In law, this is known as “anticipatory self-defense.” The potentially lawful option is found not in conventional international law (art. 51 of the UN Charter supports only post-attack expressions of individual or collective self-defense), but in customary international law. The most precise origins of anticipatory self-defense in such customary law lie in the Caroline, a case that concerned the unsuccessful rebellion of 1837 in Upper Canada against British rule. Following this case, the serious threat of armed attack has generally justified certain militarily defensive actions. In an exchange of diplomatic notes between the governments of the United States and Great Britain, then U.S. Secretary of State Daniel Webster outlined a framework for self-defense that did not require an antecedent attack. Here, the jurisprudential framework permitted a military response to a threat so long as the danger posed was “instant, overwhelming, leaving no choice of means, and no moment for deliberation.” See: Beth M. Polebaum, “National Self-defense in International Law: An Emerging Standard for a Nuclear Age,” 59 N.Y.U.L. Rev. 187, 190-91 (1984) (noting that the Caroline case had transformed the right of self-defense from an excuse for armed intervention into a legal doctrine). Still earlier, see: Hugo Grotius, Of the Causes of War, and First of Self-Defense, and Defense of Our Property, reprinted in 2 Classics of International Law, 168-75 (Carnegie Endowment Trust, 1925) (1625); and Emmerich de Vattel, The Right of Self-Protection and the Effects of the Sovereignty and Independence of Nations, reprinted in 3 Classics of International Law, 130 (Carnegie Endowment Trust, 1916) (1758). Also, Samuel Pufendorf, The Two Books on the Duty of Man and Citizen According to Natural Law, 32 (Frank Gardner Moore., tr., 1927 (1682).
 On “escalation dominance,” see article by Professor Louis René Beres at The War Room, US Army War College, Pentagon: https://warroom.armywarcollege.edu/articles/nuclear-decision-making-and-nuclear-war-an-urgent-american-problem/
 Anticipating 20th century Spanish thinker Jose Ortega y’Gasset (cited above), the seventeenth-century French philosopher Blaise Pascal remarks prophetically in Pensées: “All our dignity consists in thought…It is upon this that we must depend…Let us labor then to think well: this is the foundation of morality.” Similar reasoning characterizes the writings of Baruch Spinoza, Pascal’s 17th-century contemporary. In Book II of his Ethics Spinoza considers the human mind, or the intellectual attributes, and – drawing further upon René Descartes – strives to define an essential theory of learning and knowledge.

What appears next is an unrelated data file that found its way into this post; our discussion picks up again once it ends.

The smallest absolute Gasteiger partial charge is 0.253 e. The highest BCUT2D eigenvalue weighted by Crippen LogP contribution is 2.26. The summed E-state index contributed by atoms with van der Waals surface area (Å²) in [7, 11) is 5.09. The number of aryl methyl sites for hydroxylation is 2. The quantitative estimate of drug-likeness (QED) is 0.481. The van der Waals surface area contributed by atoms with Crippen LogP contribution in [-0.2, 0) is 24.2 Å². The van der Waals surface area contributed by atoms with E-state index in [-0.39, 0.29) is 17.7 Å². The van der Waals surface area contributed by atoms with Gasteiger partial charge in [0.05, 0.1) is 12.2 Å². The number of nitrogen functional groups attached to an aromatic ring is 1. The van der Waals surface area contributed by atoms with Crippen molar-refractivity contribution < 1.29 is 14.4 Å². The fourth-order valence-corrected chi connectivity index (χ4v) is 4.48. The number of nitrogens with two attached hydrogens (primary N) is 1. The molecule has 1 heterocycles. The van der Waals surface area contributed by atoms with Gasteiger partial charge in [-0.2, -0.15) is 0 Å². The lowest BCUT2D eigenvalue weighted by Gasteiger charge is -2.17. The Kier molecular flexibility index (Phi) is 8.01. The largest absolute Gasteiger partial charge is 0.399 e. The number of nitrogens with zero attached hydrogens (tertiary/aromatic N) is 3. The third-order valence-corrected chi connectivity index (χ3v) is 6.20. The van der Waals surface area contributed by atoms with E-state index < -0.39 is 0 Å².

See, by this writer, Louis René Beres: https://www.jurist.org/commentary/2021/04/louis-beres-north-korea-deterrence-denuclearization/
 The modern philosophic origins of “will” are discoverable in the writings of Arthur Schopenhauer, especially The World as Will and Idea (1818). For his own inspiration, Schopenhauer drew freely upon Johann Wolfgang von Goethe. Later, Friedrich Nietzsche drew just as freely and perhaps more importantly upon Schopenhauer. Goethe was also a core intellectual source for Spanish existentialist Jose Ortega y’Gasset, author of the singularly prophetic twentieth-century work, The Revolt of the Masses (Le Rebelion de las Masas;1930). See, accordingly, Ortega’s very grand essay, “In Search of Goethe from Within” (1932), written for Die Neue Rundschau of Berlin on the centenary of Goethe’s death (Goethe died in 1832), It is reprinted in Ortega’s illuminating anthology, The Dehumanization of Art (1948) and is available from Princeton University Press (1968).
 This assumes, of course, that these “chain-of-command” presidential subordinates will prove equal to their extraordinary responsibilities.
 On America’s “Higher Law,” see, by this writer, Louis René Beres: https://www.jurist.org/commentary/2017/07/Beres-president-trump-impeachment1/